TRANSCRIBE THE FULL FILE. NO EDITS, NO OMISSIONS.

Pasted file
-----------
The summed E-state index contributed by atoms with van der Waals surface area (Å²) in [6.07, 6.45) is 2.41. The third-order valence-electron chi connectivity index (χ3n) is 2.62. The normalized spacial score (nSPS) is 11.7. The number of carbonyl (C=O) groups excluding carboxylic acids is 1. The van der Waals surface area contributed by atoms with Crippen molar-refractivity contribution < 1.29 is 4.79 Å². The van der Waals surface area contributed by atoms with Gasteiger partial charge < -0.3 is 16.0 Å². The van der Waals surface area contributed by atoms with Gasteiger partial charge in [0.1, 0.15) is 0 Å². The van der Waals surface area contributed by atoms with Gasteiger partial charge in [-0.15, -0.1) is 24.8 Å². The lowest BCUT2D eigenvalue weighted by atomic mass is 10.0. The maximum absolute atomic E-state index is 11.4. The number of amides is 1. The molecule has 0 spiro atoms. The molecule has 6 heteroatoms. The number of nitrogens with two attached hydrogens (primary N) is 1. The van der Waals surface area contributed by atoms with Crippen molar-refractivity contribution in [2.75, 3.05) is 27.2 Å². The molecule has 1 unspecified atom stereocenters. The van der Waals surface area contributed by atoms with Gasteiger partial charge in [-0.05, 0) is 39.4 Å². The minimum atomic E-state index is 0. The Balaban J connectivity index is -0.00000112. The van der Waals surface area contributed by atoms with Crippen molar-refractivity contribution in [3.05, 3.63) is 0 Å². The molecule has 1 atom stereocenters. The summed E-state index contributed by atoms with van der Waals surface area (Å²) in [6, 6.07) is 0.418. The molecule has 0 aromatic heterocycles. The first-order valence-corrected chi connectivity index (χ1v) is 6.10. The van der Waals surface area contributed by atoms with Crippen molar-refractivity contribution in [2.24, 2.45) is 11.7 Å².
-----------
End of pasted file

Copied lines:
The summed E-state index contributed by atoms with van der Waals surface area (Å²) in [6.07, 6.45) is 2.41. The third-order valence-electron chi connectivity index (χ3n) is 2.62. The normalized spacial score (nSPS) is 11.7. The number of carbonyl (C=O) groups excluding carboxylic acids is 1. The van der Waals surface area contributed by atoms with Crippen molar-refractivity contribution < 1.29 is 4.79 Å². The van der Waals surface area contributed by atoms with Gasteiger partial charge < -0.3 is 16.0 Å². The van der Waals surface area contributed by atoms with Gasteiger partial charge in [0.1, 0.15) is 0 Å². The van der Waals surface area contributed by atoms with Gasteiger partial charge in [-0.15, -0.1) is 24.8 Å². The lowest BCUT2D eigenvalue weighted by atomic mass is 10.0. The maximum absolute atomic E-state index is 11.4. The number of amides is 1. The molecule has 0 spiro atoms. The molecule has 6 heteroatoms. The number of nitrogens with two attached hydrogens (primary N) is 1. The van der Waals surface area contributed by atoms with Crippen molar-refractivity contribution in [2.75, 3.05) is 27.2 Å². The molecule has 1 unspecified atom stereocenters. The van der Waals surface area contributed by atoms with Gasteiger partial charge in [-0.05, 0) is 39.4 Å². The minimum atomic E-state index is 0. The Balaban J connectivity index is -0.00000112. The van der Waals surface area contributed by atoms with Crippen molar-refractivity contribution in [3.05, 3.63) is 0 Å². The molecule has 1 atom stereocenters. The summed E-state index contributed by atoms with van der Waals surface area (Å²) in [6, 6.07) is 0.418. The molecule has 0 aromatic heterocycles. The first-order valence-corrected chi connectivity index (χ1v) is 6.10. The van der Waals surface area contributed by atoms with Crippen molar-refractivity contribution in [2.24, 2.45) is 11.7 Å².